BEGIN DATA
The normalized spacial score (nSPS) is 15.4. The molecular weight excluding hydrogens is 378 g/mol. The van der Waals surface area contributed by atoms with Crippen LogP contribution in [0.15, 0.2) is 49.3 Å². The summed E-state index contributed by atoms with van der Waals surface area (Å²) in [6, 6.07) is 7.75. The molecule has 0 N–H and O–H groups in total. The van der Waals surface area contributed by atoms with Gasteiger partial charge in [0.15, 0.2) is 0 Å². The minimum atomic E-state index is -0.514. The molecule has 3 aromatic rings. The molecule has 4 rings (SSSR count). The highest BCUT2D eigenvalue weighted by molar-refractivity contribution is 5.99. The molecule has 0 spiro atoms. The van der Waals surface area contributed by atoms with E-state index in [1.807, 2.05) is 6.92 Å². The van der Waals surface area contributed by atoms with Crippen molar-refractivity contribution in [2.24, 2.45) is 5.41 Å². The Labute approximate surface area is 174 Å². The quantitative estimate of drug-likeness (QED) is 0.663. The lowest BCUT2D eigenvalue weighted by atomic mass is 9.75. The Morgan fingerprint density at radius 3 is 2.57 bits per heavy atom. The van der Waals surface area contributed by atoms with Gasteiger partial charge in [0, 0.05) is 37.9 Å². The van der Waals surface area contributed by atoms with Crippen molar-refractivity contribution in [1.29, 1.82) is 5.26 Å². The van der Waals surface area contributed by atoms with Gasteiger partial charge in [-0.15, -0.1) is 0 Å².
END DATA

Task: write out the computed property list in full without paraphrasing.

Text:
The normalized spacial score (nSPS) is 15.4. The molecular weight excluding hydrogens is 378 g/mol. The van der Waals surface area contributed by atoms with Crippen LogP contribution in [0.15, 0.2) is 49.3 Å². The summed E-state index contributed by atoms with van der Waals surface area (Å²) in [6, 6.07) is 7.75. The molecule has 0 N–H and O–H groups in total. The van der Waals surface area contributed by atoms with Gasteiger partial charge in [0.15, 0.2) is 0 Å². The minimum atomic E-state index is -0.514. The molecule has 3 aromatic rings. The molecule has 4 rings (SSSR count). The highest BCUT2D eigenvalue weighted by molar-refractivity contribution is 5.99. The molecule has 0 spiro atoms. The van der Waals surface area contributed by atoms with E-state index in [1.807, 2.05) is 6.92 Å². The van der Waals surface area contributed by atoms with Crippen molar-refractivity contribution in [2.24, 2.45) is 5.41 Å². The Labute approximate surface area is 174 Å². The quantitative estimate of drug-likeness (QED) is 0.663. The lowest BCUT2D eigenvalue weighted by atomic mass is 9.75. The Morgan fingerprint density at radius 3 is 2.57 bits per heavy atom. The van der Waals surface area contributed by atoms with Gasteiger partial charge in [0, 0.05) is 37.9 Å². The van der Waals surface area contributed by atoms with Crippen molar-refractivity contribution in [1.29, 1.82) is 5.26 Å². The van der Waals surface area contributed by atoms with Gasteiger partial charge in [-0.15, -0.1) is 0 Å².